Representational Image - A globular star cluster called Messier 5 (M5) containing 100,000 stars or more and packed into a region around 165 light-years in diameter is seen in an undated image taken by NASA's Hubble Space telescope and released April 25, 2014.Reuters

After a successful venture into the elite space club with its Mars Mission, India is now set to be part of another exclusive club of four other countries including the United States, in building a $1.47 billion worth telescope on Hawaii island, which will be the biggest in the world.

India will join the US, Japan, China and Canada to build the Thirty Meter Telescope (TMT) Consortium Project at Mauna Kea, Hawaii, the groundbreaking ceremony for which was held on 7 October, according to IANS. AN Indian delegation was part of the ceremony.

India is set to invest $212 million in the billion-dollar project in a period between 2014 and 2023. This international scientific project is the first that India has taken up with the US among several agreed on during Prime Minister Narendra Modi's visit to America last month.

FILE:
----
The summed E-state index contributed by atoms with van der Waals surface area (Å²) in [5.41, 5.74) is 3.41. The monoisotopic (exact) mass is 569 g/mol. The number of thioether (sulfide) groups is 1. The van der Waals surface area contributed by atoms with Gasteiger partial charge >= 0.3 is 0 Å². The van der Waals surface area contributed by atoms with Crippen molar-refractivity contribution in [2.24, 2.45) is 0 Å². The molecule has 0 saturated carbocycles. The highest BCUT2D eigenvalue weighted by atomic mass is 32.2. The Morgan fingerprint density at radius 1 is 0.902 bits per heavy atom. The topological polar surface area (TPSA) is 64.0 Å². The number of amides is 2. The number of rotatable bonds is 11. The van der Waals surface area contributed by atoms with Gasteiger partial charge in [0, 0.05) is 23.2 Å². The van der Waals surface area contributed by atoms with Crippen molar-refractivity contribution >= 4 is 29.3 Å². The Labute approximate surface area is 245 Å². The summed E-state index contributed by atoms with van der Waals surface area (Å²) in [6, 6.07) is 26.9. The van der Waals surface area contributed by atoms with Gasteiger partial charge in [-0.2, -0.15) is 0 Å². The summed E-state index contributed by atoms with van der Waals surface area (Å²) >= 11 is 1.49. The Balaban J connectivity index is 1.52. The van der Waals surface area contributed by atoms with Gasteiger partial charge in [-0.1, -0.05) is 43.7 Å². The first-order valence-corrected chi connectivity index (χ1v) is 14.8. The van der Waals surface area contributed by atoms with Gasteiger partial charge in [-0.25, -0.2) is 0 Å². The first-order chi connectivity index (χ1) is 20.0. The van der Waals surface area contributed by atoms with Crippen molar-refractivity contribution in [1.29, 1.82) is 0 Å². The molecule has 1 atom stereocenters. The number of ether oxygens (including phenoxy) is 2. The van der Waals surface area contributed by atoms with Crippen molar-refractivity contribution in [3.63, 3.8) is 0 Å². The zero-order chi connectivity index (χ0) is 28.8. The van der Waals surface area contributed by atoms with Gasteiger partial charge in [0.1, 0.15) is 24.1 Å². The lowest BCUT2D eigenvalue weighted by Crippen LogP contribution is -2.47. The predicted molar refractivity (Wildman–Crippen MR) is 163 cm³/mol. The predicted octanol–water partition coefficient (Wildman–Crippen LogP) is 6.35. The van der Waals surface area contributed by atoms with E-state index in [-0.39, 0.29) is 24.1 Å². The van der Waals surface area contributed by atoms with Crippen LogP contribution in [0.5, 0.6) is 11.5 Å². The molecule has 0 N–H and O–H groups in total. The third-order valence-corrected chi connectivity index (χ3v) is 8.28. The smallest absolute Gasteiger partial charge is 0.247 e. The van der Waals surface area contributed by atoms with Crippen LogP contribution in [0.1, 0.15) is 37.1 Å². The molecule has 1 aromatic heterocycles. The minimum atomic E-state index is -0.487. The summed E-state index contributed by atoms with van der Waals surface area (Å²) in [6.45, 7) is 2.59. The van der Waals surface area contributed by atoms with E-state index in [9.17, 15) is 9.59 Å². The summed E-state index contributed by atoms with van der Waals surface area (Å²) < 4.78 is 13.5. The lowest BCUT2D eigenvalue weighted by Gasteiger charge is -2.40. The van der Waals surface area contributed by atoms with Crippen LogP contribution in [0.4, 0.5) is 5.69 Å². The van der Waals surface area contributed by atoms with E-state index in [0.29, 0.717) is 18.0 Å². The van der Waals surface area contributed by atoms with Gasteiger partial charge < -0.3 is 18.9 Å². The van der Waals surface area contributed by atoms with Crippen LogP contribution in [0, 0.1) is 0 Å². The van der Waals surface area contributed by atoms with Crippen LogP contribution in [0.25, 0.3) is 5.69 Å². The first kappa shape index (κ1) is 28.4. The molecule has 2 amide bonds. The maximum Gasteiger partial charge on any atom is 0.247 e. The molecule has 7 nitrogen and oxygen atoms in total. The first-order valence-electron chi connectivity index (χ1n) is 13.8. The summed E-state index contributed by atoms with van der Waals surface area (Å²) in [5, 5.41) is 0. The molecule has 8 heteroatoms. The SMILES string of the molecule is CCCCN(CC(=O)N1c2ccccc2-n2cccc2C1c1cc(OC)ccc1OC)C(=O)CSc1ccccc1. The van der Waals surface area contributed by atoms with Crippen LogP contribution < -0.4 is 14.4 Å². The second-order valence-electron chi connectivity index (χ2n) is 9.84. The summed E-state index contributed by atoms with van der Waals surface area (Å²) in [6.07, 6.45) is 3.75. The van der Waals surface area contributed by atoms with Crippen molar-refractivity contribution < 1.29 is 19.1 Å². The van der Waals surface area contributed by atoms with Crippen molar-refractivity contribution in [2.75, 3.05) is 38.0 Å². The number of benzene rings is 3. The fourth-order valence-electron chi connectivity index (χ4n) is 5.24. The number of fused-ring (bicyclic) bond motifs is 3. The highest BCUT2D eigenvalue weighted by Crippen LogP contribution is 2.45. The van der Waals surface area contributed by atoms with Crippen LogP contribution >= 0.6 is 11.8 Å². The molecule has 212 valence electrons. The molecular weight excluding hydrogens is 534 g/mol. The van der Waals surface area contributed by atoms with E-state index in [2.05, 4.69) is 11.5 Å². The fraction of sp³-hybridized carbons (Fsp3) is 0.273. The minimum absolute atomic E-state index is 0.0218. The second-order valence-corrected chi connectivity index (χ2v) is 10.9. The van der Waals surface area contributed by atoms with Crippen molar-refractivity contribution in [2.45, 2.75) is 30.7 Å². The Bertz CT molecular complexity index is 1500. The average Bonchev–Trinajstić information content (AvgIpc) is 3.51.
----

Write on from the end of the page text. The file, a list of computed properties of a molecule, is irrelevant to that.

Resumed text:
India will hold 10% of the project and will make 70% of its total contribution in kind, according to IANS. The project will be jointly taken up by the Department of Science and Technology (DST) and the Department of Atomic Energy (DAE), while other institutions such as the Indian Institute of Astrophysics (IIA), Bangalore, Aryabhatta Research Institute of Observational Sciences (ARIES) Nainital & Inter-University Centre for Astronomy and Astrophysics (IUCAA), Pune are also expected to participate.

Indian scientists will get up to 30 days in a year for observing through the telescope, and India will also produce several of the products to be used in the project.

The telescope is aimed to help scientists understand stages of the universe's evolution by studying object far away in space.


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